Pour It On wins stakes at 36-1

Richetta spins her wheels, finishes 6th

`Boy' grabs juvenile colts' counterpart

Horse Racing

January 01, 2004|By Tom Keyser | Tom Keyser,SUN STAFF

White Mountain Boy poured it on down the stretch to win the $100,000 Maryland Juvenile Championship Stakes yesterday at Laurel Park, and two races later Pour It On powered through on the rail to capture the $100,000 Maryland Juvenile Filly Championship Stakes.

Pour It On's surprising victory at 36-1 odds resulted in an astronomical show payoff of $99.20. The runner-up, Sea of Promises, paid $30 to show and third-place finisher Grant's Moon returned $38.

The large payoffs occurred because Richetta, the 2-5 favorite, finished sixth. Of the $55,593 bet into the show pool, $51,733 came in for Richetta. That included $25,000 wagered at an off-track site in Chicago.

Had Richetta finished in the money, she would have paid $2.10 to show for a $2 wager. That $25,000 bet - the equivalent of 12,500 $2 wagers - would have generated $26,250.

Bettors who wager large amounts to show on overwhelming favorites are called "bridge jumpers." That's because if they risk $25,000 to win $1,250 and lose, then they feel like jumping off a bridge.

After winning four of five races and establishing herself as the top 2-year-old filly bred in Maryland, Richetta turned in a disappointing performance. Robin Graham, her trainer, said after the race that Richetta was fine.

Richetta broke sharply from the outside post in the seven-horse field and settled into third down the backstretch. She accelerated approaching the far turn and briefly poked her head in front. But instead of forging into the lead under her jockey, Rick Wilson, she stalled.

"I think she just got to the point where she said, `If you want me back here so badly, then I'll just stay here,' " Graham said. "She should have been right there at the end."

When Richetta wasn't, bettors wondered who was. The filly hugging the rail and gaining with every stride was the overlooked Pour It On. She surged past the front-runner, Sea of Promises, in the final strides to win by a half length.

The daughter of Cryptoclearance and the Cojak mare Quality Control completed the 1 1/8 miles in 1 minute, 53.17 seconds and paid $74.20 to win. She headed a $581.60 exacta and $3,406.60 trifecta.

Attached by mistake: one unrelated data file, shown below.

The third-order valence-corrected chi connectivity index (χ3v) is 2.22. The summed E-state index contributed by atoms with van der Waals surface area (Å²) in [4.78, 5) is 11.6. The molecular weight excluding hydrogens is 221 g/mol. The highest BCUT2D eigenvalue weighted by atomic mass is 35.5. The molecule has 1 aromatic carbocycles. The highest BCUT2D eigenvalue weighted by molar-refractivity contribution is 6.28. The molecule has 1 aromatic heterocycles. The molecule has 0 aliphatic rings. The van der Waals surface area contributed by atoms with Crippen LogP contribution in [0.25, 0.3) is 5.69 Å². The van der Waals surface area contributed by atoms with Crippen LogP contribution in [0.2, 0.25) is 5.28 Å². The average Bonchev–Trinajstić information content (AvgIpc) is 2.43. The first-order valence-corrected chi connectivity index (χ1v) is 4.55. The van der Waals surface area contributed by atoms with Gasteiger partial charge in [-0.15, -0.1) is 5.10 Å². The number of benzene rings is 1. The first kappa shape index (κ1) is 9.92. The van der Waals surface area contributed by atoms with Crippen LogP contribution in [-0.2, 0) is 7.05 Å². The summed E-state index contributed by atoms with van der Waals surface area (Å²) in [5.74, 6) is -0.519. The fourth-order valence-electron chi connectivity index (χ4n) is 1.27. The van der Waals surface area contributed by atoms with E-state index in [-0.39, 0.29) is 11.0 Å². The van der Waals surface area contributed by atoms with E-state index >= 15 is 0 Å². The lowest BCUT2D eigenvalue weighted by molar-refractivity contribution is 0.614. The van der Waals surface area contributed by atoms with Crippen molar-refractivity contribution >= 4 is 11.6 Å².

Hamilton Smith, trainer of Pour It On, said he told her jockey, Eric Rodriguez, to let the filly relax early and make one late run. Rodriguez followed instructions, and Pour It On, last until the final turn, responded with her second win in five races.

"She's a game little filly," said Smith, who has saddled the winner of this race three of the last five years. "She always tries and runs hard."

Pour It On is a third-generation filly from the broodmare band at Hickory Plains Farm in Frederick.

Two races before the filly stakes, White Mountain Boy dominated a field of six 2-year-old Maryland-bred colts and geldings. The son of Meadowlake and the Cormorant mare La Sarto remained undefeated after three races. He paid $4.60 to win after completing the 1 1/8 miles in 1 minute, 51.49 seconds.

Phil Schoenthal, his trainer, said a recent change in diet had cleared up a liver problem in the colt.

"I think he'll compete on a national level next year," said Schoenthal, 26, who trains for the country's leading owner, Michael Gill. "I told the owner about a month and a half ago that I think we have a Triple Crown candidate on our hands."

The victory for Gill, who lives in New Hampshire, was his seventh stakes win of the year in Maryland. That tied him for most stakes victories with Sondra Bender. Gill dominated the owner standings for the second straight year with 145 wins in Maryland. He has 330 horses in training.

Dale Capuano won Laurel's final race of the year with Xcape for his 100th victory of 2003. He has led Maryland trainers in wins six of the past seven years. Tony Dutrow claimed the trainer's title for win percentage for the fourth time in five years. He saddled 50 winners from 168 starters for a 29.8 percent win clip.

Ramon Dominguez, the nation's winningest jockey, claimed the title in Maryland for most wins (185) and win percentage (25.6 percent).

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